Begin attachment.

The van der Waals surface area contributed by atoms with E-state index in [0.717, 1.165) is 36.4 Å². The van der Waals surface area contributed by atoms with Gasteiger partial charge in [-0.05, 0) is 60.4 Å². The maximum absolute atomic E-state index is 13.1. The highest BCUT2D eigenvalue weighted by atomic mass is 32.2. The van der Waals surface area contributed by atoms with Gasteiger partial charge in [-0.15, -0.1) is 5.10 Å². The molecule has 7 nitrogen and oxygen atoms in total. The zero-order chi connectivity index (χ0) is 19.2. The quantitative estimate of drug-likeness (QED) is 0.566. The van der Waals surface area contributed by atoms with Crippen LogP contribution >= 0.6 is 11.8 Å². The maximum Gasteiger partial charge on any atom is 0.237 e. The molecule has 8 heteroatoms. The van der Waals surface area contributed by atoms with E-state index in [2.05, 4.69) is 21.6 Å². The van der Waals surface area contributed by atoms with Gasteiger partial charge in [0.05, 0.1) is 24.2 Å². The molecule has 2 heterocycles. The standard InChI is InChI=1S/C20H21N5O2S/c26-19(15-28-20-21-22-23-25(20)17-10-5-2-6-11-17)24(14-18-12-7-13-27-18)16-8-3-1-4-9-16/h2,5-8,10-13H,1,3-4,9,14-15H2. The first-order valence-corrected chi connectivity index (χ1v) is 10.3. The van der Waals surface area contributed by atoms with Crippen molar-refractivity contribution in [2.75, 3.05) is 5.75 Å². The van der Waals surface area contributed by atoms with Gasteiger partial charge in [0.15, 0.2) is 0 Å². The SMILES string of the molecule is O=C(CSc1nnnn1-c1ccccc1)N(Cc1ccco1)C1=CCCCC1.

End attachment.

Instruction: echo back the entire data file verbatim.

The van der Waals surface area contributed by atoms with E-state index in [0.717, 1.165) is 36.4 Å². The van der Waals surface area contributed by atoms with Gasteiger partial charge in [-0.05, 0) is 60.4 Å². The maximum absolute atomic E-state index is 13.1. The highest BCUT2D eigenvalue weighted by atomic mass is 32.2. The van der Waals surface area contributed by atoms with Gasteiger partial charge in [-0.15, -0.1) is 5.10 Å². The molecule has 7 nitrogen and oxygen atoms in total. The zero-order chi connectivity index (χ0) is 19.2. The quantitative estimate of drug-likeness (QED) is 0.566. The van der Waals surface area contributed by atoms with Crippen LogP contribution >= 0.6 is 11.8 Å². The maximum Gasteiger partial charge on any atom is 0.237 e. The molecule has 8 heteroatoms. The van der Waals surface area contributed by atoms with E-state index in [2.05, 4.69) is 21.6 Å². The van der Waals surface area contributed by atoms with Gasteiger partial charge in [0.05, 0.1) is 24.2 Å². The molecule has 2 heterocycles. The standard InChI is InChI=1S/C20H21N5O2S/c26-19(15-28-20-21-22-23-25(20)17-10-5-2-6-11-17)24(14-18-12-7-13-27-18)16-8-3-1-4-9-16/h2,5-8,10-13H,1,3-4,9,14-15H2. The first-order valence-corrected chi connectivity index (χ1v) is 10.3. The van der Waals surface area contributed by atoms with Crippen molar-refractivity contribution in [2.75, 3.05) is 5.75 Å². The van der Waals surface area contributed by atoms with Gasteiger partial charge in [0.15, 0.2) is 0 Å². The SMILES string of the molecule is O=C(CSc1nnnn1-c1ccccc1)N(Cc1ccco1)C1=CCCCC1.